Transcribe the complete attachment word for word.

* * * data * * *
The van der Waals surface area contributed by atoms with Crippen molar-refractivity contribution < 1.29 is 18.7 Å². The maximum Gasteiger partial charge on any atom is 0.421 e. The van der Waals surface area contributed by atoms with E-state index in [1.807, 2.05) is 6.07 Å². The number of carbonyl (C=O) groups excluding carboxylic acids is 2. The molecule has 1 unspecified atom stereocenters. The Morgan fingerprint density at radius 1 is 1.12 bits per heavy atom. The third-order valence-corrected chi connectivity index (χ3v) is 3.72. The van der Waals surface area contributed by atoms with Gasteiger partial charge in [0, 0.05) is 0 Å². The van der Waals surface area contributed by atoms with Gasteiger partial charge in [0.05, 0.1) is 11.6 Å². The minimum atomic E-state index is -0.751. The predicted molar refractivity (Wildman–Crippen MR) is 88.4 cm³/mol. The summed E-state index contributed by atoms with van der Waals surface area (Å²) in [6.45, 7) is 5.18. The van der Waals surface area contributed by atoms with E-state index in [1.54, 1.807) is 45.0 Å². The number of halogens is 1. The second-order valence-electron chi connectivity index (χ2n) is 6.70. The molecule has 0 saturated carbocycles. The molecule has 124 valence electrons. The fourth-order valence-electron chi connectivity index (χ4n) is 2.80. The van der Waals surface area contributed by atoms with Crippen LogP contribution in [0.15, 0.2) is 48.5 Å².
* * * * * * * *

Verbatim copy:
The van der Waals surface area contributed by atoms with Crippen molar-refractivity contribution < 1.29 is 18.7 Å². The maximum Gasteiger partial charge on any atom is 0.421 e. The van der Waals surface area contributed by atoms with E-state index in [1.807, 2.05) is 6.07 Å². The number of carbonyl (C=O) groups excluding carboxylic acids is 2. The molecule has 1 unspecified atom stereocenters. The Morgan fingerprint density at radius 1 is 1.12 bits per heavy atom. The third-order valence-corrected chi connectivity index (χ3v) is 3.72. The van der Waals surface area contributed by atoms with Gasteiger partial charge in [0, 0.05) is 0 Å². The van der Waals surface area contributed by atoms with Gasteiger partial charge in [0.05, 0.1) is 11.6 Å². The minimum atomic E-state index is -0.751. The predicted molar refractivity (Wildman–Crippen MR) is 88.4 cm³/mol. The summed E-state index contributed by atoms with van der Waals surface area (Å²) in [6.45, 7) is 5.18. The van der Waals surface area contributed by atoms with E-state index in [1.54, 1.807) is 45.0 Å². The number of halogens is 1. The second-order valence-electron chi connectivity index (χ2n) is 6.70. The molecule has 0 saturated carbocycles. The molecule has 124 valence electrons. The fourth-order valence-electron chi connectivity index (χ4n) is 2.80. The van der Waals surface area contributed by atoms with Crippen LogP contribution in [0.15, 0.2) is 48.5 Å².